As promised, part three of our review of some of 2016’s overlooked horror films is going to cover a few of the foreign fright flicks that might be worth a few hours of your time. So, let’s get started.
When a giant, unbelievably goofy looking creature surfaces in Tokyo Bay and slithers onto land, the island nation understandably goes into panic mode. Japanese forces do their best to halt the monster, but each successive attack only causes the creature to evolve into larger, more dangerous forms. It isn’t long before the newly dubbed Godzilla is walking on two legs and breathing radioactive fire everywhere. To make matters worse, the rest of the world’s superpowers have given the Japanese government only a few short days to get rid of the beast before they take matters into their own hands and bomb the island country off the face of the Earth.
Okay, so Godzilla movies aren’t technically horror, but any Japanese produced film featuring the Big G is worth taking note of. Besides, about three quarters of the movie actually deals with one of the most terrifying things on the planet…government bureaucracy. Yes, this time around, rather than dole out an anti-war or environmental message, Toho has decided to dabble in political satire. It’s an approach that won’t work for everybody, but for those it does click with, all the boardroom scenes will be quite humorous, and perhaps a bit educational on how the Japanese see themselves and their place in the world. And as a bonus, those who do stick it out to the end of the film will be rewarded with a final image that is one of the creepiest WTF moments to hit the big screen all year long,
When an old Japanese man shows up in a small South Korean village, a strange sickness begins to spread throughout the community. Those infected go into berserker rages before eventually collapsing into a coma and dying. After a hunter spots the red-eyed, naked stranger eating an animal raw in the woods, police go to the old man’s hut to investigate. There they discover personal items of each of the infected, including a shoe belonging to the daughter of Officer Jong-goo. Believing a demon to be at work, Jong-goo’s mother-in-law enlists the aid of a shaman to perform an exorcism, but Jong-goo interrupts the ceremony, believing it to be a waste of time. He then assembles a group of friends to track down the old man in the woods and kill him. Unfortunately, the outing does nothing to stop the sickness, and the now less skeptical Jong-goo is left to discover just who is harboring the demon terrorizing his people.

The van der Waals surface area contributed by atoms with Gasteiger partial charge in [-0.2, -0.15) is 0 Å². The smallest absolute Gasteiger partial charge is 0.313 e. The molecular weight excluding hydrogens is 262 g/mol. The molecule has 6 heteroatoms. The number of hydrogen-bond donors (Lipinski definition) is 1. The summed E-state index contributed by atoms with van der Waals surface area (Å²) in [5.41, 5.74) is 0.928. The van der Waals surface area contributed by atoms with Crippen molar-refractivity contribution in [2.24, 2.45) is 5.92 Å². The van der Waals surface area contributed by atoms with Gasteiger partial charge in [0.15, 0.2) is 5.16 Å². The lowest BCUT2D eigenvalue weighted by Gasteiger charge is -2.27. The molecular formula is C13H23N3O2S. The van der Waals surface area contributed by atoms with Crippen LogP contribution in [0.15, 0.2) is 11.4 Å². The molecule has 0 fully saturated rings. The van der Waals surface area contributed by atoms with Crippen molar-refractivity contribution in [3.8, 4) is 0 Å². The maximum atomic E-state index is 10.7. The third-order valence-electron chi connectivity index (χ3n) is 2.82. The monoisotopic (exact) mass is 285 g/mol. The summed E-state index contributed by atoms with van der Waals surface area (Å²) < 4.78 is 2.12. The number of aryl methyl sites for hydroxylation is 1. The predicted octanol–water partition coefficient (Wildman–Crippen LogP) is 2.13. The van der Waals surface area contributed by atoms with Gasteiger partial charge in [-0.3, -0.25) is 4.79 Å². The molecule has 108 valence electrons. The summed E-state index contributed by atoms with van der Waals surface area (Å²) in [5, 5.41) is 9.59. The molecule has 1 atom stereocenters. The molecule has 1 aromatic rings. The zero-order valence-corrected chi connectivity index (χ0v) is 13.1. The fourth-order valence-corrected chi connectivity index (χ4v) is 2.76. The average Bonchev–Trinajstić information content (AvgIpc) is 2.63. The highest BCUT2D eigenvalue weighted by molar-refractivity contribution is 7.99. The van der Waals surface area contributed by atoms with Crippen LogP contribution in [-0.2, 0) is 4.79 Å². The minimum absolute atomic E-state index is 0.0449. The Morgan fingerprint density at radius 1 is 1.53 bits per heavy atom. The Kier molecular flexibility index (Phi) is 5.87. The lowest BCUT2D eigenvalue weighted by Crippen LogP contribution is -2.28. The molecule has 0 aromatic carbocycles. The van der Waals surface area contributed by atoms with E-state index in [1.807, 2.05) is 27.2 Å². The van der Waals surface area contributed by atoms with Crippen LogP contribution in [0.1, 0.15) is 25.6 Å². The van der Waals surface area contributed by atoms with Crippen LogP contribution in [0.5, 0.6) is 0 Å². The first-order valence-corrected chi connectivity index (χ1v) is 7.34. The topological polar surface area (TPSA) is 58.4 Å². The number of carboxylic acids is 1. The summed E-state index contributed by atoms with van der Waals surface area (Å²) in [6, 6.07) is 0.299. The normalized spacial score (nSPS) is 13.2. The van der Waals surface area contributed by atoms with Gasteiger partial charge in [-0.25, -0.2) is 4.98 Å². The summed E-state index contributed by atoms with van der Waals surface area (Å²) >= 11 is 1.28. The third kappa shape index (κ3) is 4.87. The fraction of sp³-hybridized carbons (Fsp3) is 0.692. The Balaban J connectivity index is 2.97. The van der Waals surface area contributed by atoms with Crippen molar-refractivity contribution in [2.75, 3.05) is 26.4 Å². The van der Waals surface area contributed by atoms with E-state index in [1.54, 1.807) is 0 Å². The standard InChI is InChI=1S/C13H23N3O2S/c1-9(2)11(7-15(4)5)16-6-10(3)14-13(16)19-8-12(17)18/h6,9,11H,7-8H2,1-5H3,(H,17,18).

Well, that synopsis covers about 15 minutes of the 2 ½ hour long The Wailing. The movie is probably a bit too lengthy and more than a little unfocused, but it’s still lots of fun watching writer/director Hong-jin Na throw every idea he ever had into his story. Like many a Korean movie, The Wailing veers wildly in tone from scene to scene, jumping from slapstick to abject horror in the blink of an eye. Still, over the course of the film, there is a slow building of tension that pays off well in a climax that hinges on the power that incredulity and doubt grants to the forces of evil.
Train to Busan
Unable to provide his daughter with the attention she deserves, work-obsessed businessman Seok Woo decides to take the girl back to Busan to live with her mother. As the pair board an express train in Seoul to begin their journey, a zombie virus breaks out. It isn’t long before one of the passengers reveals they’ve been bitten and mayhem erupts on board. Trapped on the wrong end of the train, Seok Woo and several other passengers must fight their way car by car through the rapidly growing zombie hoard.
You can almost visualize the thought process that went into Train to Busan. It’s as if writer/director Sang-ho Yeon was watching Snowpiercer and decided what would make that scenario ten times better would be a dash of World War Z. Whether it really makes it better is arguable, but it certainly makes it fun. Also, amongst all the zombie bashing, Sang-ho Yeon manages to sneak in a bit of biting commentary on South Korea’s rigid social hierarchy. You don’t really need to be able to tell your chungins from your sangmins to enjoy the movie, though, as the zombie stuff is plenty watchable on its own. Because of that, there’s already talk of an American remake, so be sure to be one of the cool kids and see the original before us Yanks ruin it.
No doubt, there will be some who have no interest in watching a non-English horror film. In fact, a few years back, an article in Indiewire suggested that the U.S. box office for foreign-language films had declined by 61% due in large part because American audiences don’t like any kind of movies with subtitles. Now, the language barrier has been a problem going all the way back to the Tower of Babel, at least if you take the story literally, that is. Some commentaries on the subject, though, interpret the tale to mean that the people at Babel were of one mind and voice, but fell into in-fighting when they couldn’t reach common accord. The nicety of that interpretation is that it leaves the door open for once again coming together as a common people, different languages notwithstanding. Movies can help with that, because they can illustrate that no matter what part of the world they hail from, people have the same hopes and concerns as their foreign neighbors. Horror is particularly suited for such a message, as deep down, we’re all pretty much scared of the same things. So, why not gear up for a little light reading and take a chance on some subtitled terrors. Even if you don’t learn anything new, you’re guaranteed a few good chills.